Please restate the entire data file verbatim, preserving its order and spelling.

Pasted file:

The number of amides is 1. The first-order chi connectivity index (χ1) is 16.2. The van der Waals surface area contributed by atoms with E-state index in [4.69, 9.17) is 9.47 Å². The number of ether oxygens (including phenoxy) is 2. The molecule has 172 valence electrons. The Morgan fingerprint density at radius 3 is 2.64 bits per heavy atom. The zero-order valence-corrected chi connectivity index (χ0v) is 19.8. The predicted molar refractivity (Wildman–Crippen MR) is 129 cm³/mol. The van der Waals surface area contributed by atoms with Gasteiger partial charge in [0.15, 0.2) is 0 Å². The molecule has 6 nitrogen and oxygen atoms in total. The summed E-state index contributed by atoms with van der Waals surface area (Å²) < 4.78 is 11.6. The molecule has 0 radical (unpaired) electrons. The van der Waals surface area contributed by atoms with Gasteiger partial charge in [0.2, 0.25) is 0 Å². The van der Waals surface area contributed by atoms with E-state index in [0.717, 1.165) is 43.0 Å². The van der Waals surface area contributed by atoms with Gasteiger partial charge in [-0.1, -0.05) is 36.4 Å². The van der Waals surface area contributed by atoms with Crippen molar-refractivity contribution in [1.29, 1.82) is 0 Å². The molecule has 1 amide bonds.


The number of amides is 1. The first-order chi connectivity index (χ1) is 16.2. The van der Waals surface area contributed by atoms with E-state index in [4.69, 9.17) is 9.47 Å². The number of ether oxygens (including phenoxy) is 2. The molecule has 172 valence electrons. The Morgan fingerprint density at radius 3 is 2.64 bits per heavy atom. The zero-order valence-corrected chi connectivity index (χ0v) is 19.8. The predicted molar refractivity (Wildman–Crippen MR) is 129 cm³/mol. The van der Waals surface area contributed by atoms with Gasteiger partial charge in [0.15, 0.2) is 0 Å². The molecule has 6 nitrogen and oxygen atoms in total. The summed E-state index contributed by atoms with van der Waals surface area (Å²) < 4.78 is 11.6. The molecule has 0 radical (unpaired) electrons. The van der Waals surface area contributed by atoms with Gasteiger partial charge in [0.2, 0.25) is 0 Å². The van der Waals surface area contributed by atoms with E-state index in [0.717, 1.165) is 43.0 Å². The van der Waals surface area contributed by atoms with Gasteiger partial charge in [-0.1, -0.05) is 36.4 Å². The van der Waals surface area contributed by atoms with Crippen molar-refractivity contribution in [1.29, 1.82) is 0 Å². The molecule has 1 amide bonds.